FIG. 7B exemplifies a case wherein an eyepiece lens is disposed on the top of the microscope body with the photographic optical system removed from the first optical system I or the second optical system II of the microscope according to the prior art No. 2. In this case, the horizontal distance a is short and the vertical distance b is long as shown in FIG. 7B. In contrast, the microscope according to the present invention makes it possible to prolong the horizontal distance a to the eye point thereof and shorten the vertical distance b as described above, thereby obliging the microscopist to take no unnatural posture and greatly facilitating observing works. In case of the configuration shown in FIG. 7B, the microscope permits only observation through the eyepiece lens 8' but cannot be equipped with the photographic unit PH, etc., thereby being poor in systematization and low in commercial value. When this microscope is equipped with the universal intermediate tube MT to be used in the stereomicroscope according to the present invention, in contrast, the horizontal distance a to the eye point EP thereof is relatively long but the vertical distance b is also prolonged as shown in FIG. 8A. Further, when the microscope according to the prior art No. 2 is equipped with the photographic unit PH, etc. as shown in FIG. 8B, the vertical distance b to the eye point EP thereof is inevitably prolonged remarkably. The stereomicroscope according to the present invention permits setting the eye point EP thereof at a location very convenient for observation and composing highly systemized microscope system as described above. Though the reference symbols and numerals are used for the members disposed only in the left side half of the microscope system also in the description given above, the stereomicroscope according to the present invention should not be limited to the left side half in understanding the present invention.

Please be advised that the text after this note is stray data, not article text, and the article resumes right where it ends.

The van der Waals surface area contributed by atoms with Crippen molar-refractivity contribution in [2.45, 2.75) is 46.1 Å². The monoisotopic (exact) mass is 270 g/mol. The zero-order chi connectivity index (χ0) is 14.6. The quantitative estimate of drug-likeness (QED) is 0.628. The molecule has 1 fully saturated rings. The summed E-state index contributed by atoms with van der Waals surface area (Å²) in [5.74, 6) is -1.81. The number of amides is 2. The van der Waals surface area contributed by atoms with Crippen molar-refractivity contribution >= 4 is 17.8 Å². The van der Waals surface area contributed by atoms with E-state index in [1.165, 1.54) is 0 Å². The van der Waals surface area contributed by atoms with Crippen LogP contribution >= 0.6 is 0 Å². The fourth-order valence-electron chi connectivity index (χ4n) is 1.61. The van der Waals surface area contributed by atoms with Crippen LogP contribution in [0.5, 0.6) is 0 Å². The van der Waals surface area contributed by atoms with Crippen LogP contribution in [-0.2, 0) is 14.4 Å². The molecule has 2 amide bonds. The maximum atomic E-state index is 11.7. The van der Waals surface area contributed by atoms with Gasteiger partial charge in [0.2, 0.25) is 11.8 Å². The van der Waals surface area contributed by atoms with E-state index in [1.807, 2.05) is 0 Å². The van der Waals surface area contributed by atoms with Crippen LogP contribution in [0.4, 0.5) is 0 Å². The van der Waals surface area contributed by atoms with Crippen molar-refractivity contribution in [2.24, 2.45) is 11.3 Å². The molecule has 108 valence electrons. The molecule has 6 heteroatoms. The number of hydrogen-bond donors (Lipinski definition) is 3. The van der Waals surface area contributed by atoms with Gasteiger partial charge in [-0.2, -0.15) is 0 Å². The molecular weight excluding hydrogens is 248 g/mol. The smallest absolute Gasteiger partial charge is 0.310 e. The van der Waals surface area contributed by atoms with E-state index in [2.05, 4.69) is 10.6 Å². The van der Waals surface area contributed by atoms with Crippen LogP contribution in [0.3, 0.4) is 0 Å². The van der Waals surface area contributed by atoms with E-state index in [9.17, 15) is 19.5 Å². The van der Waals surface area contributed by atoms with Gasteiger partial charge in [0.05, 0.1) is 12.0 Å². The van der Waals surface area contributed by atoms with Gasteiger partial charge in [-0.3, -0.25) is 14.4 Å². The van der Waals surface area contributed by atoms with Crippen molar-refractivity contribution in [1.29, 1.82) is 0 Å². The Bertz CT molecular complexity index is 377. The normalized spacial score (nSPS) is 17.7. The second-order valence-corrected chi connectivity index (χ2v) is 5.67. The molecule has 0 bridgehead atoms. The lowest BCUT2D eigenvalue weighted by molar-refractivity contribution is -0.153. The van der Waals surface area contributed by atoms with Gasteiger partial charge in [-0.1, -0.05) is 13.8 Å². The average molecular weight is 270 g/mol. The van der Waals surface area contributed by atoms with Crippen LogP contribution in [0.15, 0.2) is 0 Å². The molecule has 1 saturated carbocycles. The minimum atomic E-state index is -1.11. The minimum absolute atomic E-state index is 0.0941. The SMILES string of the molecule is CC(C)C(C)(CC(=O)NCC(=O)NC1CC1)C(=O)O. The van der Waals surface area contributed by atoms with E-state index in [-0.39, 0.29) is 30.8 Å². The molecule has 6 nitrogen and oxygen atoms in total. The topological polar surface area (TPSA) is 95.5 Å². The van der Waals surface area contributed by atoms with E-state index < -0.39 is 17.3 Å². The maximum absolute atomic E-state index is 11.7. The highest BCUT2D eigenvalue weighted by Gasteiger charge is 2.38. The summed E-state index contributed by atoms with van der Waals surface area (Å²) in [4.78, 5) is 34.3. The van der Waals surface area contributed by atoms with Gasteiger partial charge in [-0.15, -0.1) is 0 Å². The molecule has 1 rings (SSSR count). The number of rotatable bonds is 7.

Now, description will be made of the field number. In order to reserve a large field number in the cases of the microscopes shown in FIGS. 7A, 7B and FIGS. 8A and 8B, a distance as measured between the variable magnification lens 4' and the imaging lens 12' must be shortened. Let us consider a distance which is measured from the variable magnification lens 4' to the imaging lens 12' and permits reserving a certain field number in the microscope having the configuration shown in FIG. 8B including the photographic unit PH, and represent this distance as a vertical distance b1. When this vertical distance b1 is applied to the stereomicroscope according to the present invention as shown in FIG. 7A, the vertical distance b1 is nearly equal to (d+e+f). Therefore, the stereomicroscope according to the present invention is not inferior in the field number to the microscope according to the prior art No. 2.